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I need to create a database which stores details products, Manufactures,Suppliers. So initially I divided Products into categories and subcategories.

These are the tables I created.

Manufacturer, Category, Sub_Category, Products,
ProductSpecs, ProductAvailability, Supplier
  • Manufacturer table contains Brand Details (Ex: Apple,Windows..etc).
  • Supplier table should contain supplier details and price they are offering.
  • Category contains provides details like Electronics, Sports...etc.
  • Subcategory table should contains subcategories like Electronics(Mobiles,Laptops...).
  • Products table have only basic product details like ID,Name.
  • ProductSpecs contains specifications. Based on product we should have separate separate table for each subcategory.
  • ProductAvailability should contains product price and availability.

I am not good at database design. But managed to create the below one. Could you please anyone review this? Please help me if it needs any corrections.

E-R diagram

CREATE TABLE Supplier 
  ( 
  SupplierID INT IDENTITY(1,1) NOT NULL PRIMARY KEY,
  SupplierName VARCHAR(30) NOT NULL DEFAULT '', 
  SupplierTag  VARCHAR(30) NOT Null DEFAULT '',
  );

CREATE TABLE Category
    (
    CategoryID INT IDENTITY(1,1) NOT NULL PRIMARY KEY,
    CategoryName VARCHAR(30) NOT NULL DEFAULT '',
    CreatedBy VARCHAR(30) NOT NULL DEFAULT '',
    CreatedOn DATETIME NOT NULL
    );

CREATE TABLE Sub_Category
    (
    SubCategoryID INT IDENTITY(1,1) NOT NULL PRIMARY KEY,
    SubCategoryName VARCHAR(30) NOT NULL,
    CategoryID INT FOREIGN KEY REFERENCES CATEGORY(CategoryID),
    CreatedBy VARCHAR(30) NOT NULL,
    CreatedOn DATETIME NOT NULL
    );

CREATE TABLE Manufacturer
    (
    ManufacturerID INT IDENTITY(1,1) NOT NULL PRIMARY KEY,
    ManufacturerName VARCHAR(30) NOT NULL DEFAULT '',
    SubCategoryID INT FOREIGN KEY REFERENCES SUB_CATEGORY(SubCategoryID),
    );

CREATE TABLE Products 
  (
  ProductID INT IDENTITY(1,1) NOT NULL PRIMARY KEY,    
  ProductName   VARCHAR(50) NOT NULL DEFAULT '', 
  CategoryID INT FOREIGN KEY REFERENCES CATEGORY(CategoryID), 
  SubCategoryID INT FOREIGN KEY REFERENCES SUB_CATEGORY(SubCategoryID),
  ManufacturerID INT FOREIGN KEY REFERENCES Manufacturer(ManufacturerID)
  );

CREATE TABLE ProductSpecs
( 
  RowID INT IDENTITY(1,1) NOT NULL PRIMARY KEY,      
  ProductID INT FOREIGN KEY REFERENCES Products(ProductID),
  SubCategoryID INT FOREIGN KEY REFERENCES SUB_CATEGORY(SubCategoryID),
  ProductSpec1 VARCHAR(30),
  ProductSpec2 VARCHAR(30),
  ProductSpec3 VARCHAR(30),
)

CREATE TABLE ProductAvailability
( 
  RowID INT IDENTITY(1,1) NOT NULL PRIMARY KEY,
  ProductID INT FOREIGN KEY REFERENCES Products(ProductID),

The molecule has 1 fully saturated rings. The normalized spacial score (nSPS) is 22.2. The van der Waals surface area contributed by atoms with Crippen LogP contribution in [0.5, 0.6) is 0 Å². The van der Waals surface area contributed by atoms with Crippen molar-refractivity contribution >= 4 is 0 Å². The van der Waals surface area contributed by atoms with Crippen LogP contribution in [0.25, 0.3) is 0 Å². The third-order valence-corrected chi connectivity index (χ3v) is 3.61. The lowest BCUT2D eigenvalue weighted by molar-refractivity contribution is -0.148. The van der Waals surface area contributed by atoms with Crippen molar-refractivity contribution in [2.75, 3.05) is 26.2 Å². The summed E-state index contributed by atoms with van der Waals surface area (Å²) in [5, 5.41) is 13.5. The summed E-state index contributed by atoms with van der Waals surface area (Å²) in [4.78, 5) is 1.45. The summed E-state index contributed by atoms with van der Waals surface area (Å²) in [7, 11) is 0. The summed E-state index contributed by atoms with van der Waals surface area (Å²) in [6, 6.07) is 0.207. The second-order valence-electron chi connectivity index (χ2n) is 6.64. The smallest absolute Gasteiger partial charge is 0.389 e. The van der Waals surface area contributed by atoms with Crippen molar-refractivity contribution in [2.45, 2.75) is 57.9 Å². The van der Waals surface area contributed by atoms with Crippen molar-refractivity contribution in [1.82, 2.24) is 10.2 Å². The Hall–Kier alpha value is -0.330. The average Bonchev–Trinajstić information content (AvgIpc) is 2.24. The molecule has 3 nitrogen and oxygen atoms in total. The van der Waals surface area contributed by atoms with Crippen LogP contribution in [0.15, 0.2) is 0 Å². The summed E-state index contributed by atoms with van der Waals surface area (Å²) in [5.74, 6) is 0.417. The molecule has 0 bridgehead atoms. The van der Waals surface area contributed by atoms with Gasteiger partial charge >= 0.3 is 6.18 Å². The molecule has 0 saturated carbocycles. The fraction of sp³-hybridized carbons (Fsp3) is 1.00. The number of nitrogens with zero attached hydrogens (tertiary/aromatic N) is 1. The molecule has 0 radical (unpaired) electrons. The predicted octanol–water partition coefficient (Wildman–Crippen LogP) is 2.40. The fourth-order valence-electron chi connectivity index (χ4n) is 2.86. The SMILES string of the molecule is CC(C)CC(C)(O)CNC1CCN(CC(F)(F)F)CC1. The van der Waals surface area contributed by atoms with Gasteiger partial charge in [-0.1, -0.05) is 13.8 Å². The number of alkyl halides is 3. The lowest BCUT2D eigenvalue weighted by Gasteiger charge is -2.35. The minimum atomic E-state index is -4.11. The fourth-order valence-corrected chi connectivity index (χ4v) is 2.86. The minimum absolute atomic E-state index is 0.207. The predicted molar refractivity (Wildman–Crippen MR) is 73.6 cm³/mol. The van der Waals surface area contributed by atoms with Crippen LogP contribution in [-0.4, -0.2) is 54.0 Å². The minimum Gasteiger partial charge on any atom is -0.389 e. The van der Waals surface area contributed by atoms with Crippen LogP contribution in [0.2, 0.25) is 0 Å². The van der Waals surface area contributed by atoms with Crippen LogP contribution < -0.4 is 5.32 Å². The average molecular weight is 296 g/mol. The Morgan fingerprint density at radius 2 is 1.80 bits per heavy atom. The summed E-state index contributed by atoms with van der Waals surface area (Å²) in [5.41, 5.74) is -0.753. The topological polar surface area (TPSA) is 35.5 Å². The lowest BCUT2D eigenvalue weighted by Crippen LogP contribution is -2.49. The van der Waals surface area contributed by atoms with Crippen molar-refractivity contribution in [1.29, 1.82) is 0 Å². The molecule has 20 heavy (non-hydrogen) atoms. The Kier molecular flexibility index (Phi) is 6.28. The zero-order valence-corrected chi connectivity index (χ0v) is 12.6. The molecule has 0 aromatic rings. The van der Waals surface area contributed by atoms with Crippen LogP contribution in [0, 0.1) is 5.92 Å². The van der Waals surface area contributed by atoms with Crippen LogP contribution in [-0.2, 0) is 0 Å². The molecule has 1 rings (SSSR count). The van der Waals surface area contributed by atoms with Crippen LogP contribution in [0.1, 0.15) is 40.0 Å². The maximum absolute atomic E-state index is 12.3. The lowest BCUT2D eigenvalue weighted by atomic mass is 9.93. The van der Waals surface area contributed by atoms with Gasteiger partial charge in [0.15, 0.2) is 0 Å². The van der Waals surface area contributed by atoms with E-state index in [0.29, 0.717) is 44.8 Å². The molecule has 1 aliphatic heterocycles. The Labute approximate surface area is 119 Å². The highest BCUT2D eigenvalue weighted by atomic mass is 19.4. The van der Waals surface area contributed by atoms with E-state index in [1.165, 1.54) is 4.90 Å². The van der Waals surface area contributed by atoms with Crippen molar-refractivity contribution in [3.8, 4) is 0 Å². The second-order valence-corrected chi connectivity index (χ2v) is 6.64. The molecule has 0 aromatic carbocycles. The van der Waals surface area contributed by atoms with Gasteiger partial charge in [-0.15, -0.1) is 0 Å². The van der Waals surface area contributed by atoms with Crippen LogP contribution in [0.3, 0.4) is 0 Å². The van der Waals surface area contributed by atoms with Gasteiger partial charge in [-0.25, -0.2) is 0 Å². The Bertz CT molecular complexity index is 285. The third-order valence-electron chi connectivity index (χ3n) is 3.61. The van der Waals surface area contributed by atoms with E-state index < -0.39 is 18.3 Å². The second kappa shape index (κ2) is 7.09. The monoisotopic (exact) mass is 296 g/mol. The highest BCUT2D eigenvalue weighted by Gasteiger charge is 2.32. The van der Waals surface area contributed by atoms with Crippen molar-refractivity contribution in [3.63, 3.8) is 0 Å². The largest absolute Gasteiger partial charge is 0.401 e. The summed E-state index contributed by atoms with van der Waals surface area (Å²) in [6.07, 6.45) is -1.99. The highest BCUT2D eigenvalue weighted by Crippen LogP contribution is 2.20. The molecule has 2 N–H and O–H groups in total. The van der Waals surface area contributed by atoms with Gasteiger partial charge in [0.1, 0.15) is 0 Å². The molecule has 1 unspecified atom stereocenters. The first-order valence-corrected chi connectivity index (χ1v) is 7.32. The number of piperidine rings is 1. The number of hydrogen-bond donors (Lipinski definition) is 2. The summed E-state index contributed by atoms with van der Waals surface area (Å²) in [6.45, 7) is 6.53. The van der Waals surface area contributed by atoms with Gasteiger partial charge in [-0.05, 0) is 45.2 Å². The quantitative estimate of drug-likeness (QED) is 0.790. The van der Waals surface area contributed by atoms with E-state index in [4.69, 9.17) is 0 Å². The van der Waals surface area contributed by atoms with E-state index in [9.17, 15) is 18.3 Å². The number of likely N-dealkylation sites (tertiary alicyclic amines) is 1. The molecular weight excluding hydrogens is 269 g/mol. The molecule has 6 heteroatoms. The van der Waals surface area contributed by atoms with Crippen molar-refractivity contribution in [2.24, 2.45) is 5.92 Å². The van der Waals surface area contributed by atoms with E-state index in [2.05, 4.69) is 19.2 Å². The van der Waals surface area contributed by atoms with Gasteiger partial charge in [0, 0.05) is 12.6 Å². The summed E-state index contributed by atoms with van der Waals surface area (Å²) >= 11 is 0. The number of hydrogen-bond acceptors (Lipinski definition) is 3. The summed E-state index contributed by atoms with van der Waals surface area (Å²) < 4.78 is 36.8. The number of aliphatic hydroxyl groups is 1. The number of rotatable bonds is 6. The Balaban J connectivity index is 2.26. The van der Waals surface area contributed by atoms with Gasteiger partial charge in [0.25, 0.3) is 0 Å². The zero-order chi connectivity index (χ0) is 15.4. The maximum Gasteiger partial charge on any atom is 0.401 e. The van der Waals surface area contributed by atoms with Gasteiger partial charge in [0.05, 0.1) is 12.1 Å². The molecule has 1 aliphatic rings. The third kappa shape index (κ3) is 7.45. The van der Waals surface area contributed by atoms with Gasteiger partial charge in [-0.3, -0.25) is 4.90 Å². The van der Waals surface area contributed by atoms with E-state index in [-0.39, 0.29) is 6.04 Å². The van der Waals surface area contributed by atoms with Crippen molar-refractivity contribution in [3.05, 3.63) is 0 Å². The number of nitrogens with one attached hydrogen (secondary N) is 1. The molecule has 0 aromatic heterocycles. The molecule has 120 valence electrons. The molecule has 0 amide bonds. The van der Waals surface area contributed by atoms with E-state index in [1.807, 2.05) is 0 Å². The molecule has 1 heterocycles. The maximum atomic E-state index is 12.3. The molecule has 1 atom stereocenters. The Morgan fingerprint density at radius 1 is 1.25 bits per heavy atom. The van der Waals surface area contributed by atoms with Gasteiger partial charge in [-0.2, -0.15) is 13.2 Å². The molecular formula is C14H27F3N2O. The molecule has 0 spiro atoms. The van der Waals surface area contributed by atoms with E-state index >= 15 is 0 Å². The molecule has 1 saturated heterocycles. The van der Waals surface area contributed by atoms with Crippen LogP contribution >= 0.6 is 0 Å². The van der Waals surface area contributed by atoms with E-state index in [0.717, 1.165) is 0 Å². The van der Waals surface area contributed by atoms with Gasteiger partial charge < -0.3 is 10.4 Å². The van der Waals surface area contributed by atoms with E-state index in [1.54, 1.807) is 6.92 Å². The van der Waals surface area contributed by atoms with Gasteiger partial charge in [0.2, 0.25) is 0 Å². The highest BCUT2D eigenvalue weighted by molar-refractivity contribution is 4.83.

SupplierID INT FOREIGN KEY REFERENCES Supplier(SupplierID),
  SupplierWEB Varchar(30) NOT NULL,
  ProductPrice decimal(6,2) NOT NULL, 
)
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  • \$\begingroup\$ Thanks for adding details. I've guessed that this is for MS SQL Server. \$\endgroup\$ – 200_success Feb 15 '15 at 17:07
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CREATE TABLE Supplier 
  ( 
  SupplierID INT IDENTITY(1,1) NOT NULL PRIMARY KEY,
  SupplierName VARCHAR(30) NOT NULL DEFAULT '', 
  SupplierTag  VARCHAR(30) NOT Null DEFAULT '',
  );

Why limit the name to thirty characters? Consider names like "Specialty Products Company of Transylvania" -- that's forty-two characters. Unless you have a reason to keep it short, it's better to pick a larger width than necessary rather than smaller. A VARCHAR(255) with a thirty character string in it is the same length as if it were a VARCHAR(30). You only use storage for what you use.

Also consider using NVARCHAR instead of VARCHAR. Perhaps some of your suppliers will have names that require Unicode to represent.

CREATE TABLE Category
    (
    CategoryID INT IDENTITY(1,1) NOT NULL PRIMARY KEY,
    CategoryName VARCHAR(30) NOT NULL DEFAULT '',
    CreatedBy VARCHAR(30) NOT NULL DEFAULT '',
    CreatedOn DATETIME NOT NULL
    );

CREATE TABLE Sub_Category
    (
    SubCategoryID INT IDENTITY(1,1) NOT NULL PRIMARY KEY,
    SubCategoryName VARCHAR(30) NOT NULL,
    CategoryID INT FOREIGN KEY REFERENCES CATEGORY(CategoryID),
    CreatedBy VARCHAR(30) NOT NULL,
    CreatedOn DATETIME NOT NULL
    );

You can only have two levels of category and you must have two levels of category. If you want to add a third level, you'd have to add a new table (or refactor the existing tables). It is more common to handle this with a single table that has a ParentID column.

CREATE TABLE Category
    (
    CategoryID INT IDENTITY(1,1) NOT NULL PRIMARY KEY,
    ParentID INT NOT NULL DEFAULT 0,
    CategoryName VARCHAR(30) NOT NULL DEFAULT '',
    CreatedBy VARCHAR(30) NOT NULL DEFAULT '',
    CreatedOn DATETIME NOT NULL
    );

Example showing how to use a table like this: Getting all the children of a parent using MSSQL query.

CREATE TABLE Manufacturer
    (
    ManufacturerID INT IDENTITY(1,1) NOT NULL PRIMARY KEY,
    ManufacturerName VARCHAR(30) NOT NULL DEFAULT '',
    SubCategoryID INT FOREIGN KEY REFERENCES SUB_CATEGORY(SubCategoryID),
    );